Raise the Age – New York Raise the Age of Criminal Responsibility
Recently, the New York State Legislature and the Governor included provisions in its annual budget that increase the age of criminal responsibility to 18 years old, commonly known as “Raise the Age” law, parts of which took effect in either 2018 or 2019 with its total implementation in 2020.
If you or someone you know is a minor and facing charges in Family Court or Criminal Court contact us today!
Previously, New York State was one of two states which automatically prosecuted 16 and 17-year olds as adults. The intention of the revision to the law is to allow young people the opportunity to rehabilitate and reintegrate themselves into society instead of being placed into the criminal justice system, which can have permanent implications affecting a person’s life including their chances of finding housing or even employment. If you or a person you know may be affected through the Raise the Age law, call our experienced team of New York criminal attorneys now.
Young people who are charged with committing misdemeanors that fall under the Vehicle and Traffic Law such as Aggravated Unlicensed Operation of a Vehicle or DWI will still be treated as adults and have their cases handled in criminal court under the changes that were made. However, young people who are charged with committing nonviolent felonies will now receive a designation of adolescent offender, a new category, with their cases heard in the Youth Part of the applicable Supreme or County Court. Young people who are charged with committing nonviolent misdemeanors will now receive a designation of juvenile delinquent with their cases heard in the local Family Court. Adolescent offenders whose cases begin in the Youth Part of Supreme or County Court but are removed to Family Court will be treated as juvenile delinquents. If the adolescent offender is charged with both a felony under the Vehicle and Traffic Law or Penal Law and a misdemeanor in the Vehicle and Traffic Law, all the charges may be heard in the Youth Part.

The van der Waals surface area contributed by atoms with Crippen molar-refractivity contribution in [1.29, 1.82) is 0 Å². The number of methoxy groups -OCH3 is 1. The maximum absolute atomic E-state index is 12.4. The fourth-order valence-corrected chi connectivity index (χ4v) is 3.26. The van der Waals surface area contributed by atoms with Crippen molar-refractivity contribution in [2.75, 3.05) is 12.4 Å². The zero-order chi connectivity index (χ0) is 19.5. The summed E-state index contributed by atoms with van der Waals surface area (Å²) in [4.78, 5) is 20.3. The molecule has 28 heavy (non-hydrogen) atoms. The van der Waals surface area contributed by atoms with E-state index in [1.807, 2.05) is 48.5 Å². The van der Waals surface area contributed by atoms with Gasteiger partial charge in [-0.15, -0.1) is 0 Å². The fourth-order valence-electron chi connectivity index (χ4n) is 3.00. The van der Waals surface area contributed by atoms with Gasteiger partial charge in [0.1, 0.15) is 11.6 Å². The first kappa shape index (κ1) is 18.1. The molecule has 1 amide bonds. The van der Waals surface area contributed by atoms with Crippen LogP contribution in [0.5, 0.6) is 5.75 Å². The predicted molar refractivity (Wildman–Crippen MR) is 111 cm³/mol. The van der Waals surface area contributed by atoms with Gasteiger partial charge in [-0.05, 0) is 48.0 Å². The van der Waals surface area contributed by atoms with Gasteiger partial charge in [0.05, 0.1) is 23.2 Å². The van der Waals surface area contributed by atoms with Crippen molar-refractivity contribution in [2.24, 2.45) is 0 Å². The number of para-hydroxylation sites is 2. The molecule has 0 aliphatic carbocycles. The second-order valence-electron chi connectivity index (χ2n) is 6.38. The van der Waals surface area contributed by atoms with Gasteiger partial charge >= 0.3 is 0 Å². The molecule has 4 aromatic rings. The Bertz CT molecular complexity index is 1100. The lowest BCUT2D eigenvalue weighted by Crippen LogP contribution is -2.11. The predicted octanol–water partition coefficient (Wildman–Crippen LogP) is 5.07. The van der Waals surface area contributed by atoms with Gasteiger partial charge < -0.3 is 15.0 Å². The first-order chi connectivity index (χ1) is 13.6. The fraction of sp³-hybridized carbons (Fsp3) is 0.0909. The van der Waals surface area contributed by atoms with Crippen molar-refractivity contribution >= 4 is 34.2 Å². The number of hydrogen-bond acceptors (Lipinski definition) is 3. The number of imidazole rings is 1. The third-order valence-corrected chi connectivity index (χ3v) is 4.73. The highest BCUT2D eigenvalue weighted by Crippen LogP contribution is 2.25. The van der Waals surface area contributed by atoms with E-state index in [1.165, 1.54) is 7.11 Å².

In addition, if an adolescent offender or juvenile delinquent is charged, the police must notify the parents and legal guardians of the arrested adolescent offender or juvenile delinquent of the arrest. Adolescent offenders and juvenile delinquents now cannot be held in custody with adults either at the police station or the local jail. Instead, adolescent offenders and juvenile delinquents are kept in a certain juvenile detention facility.
While young people who are charged with committing nonviolent offenses will be treated differently from adults in the regular criminal justice system, a young person who is charged with committing nonviolent offenses is in a serious situation that could lead to serious implications that could follow them throughout their life. Being charged as a young person with any offense has the potential to disrupt the young person’s housing, schooling, and employment situations.
Our team of experienced criminal and family court attorneys may be able to work with the court and the prosecutor to obtain a favorable disposition of the charges for the young person being charged or may be able to successfully fight the allegations in whatever Court it is brought to. If you or a person you know is currently involved in a situation that is affected by the new Raise the Age law, call our experienced team of New York criminal attorneys now to discuss what options you have currently.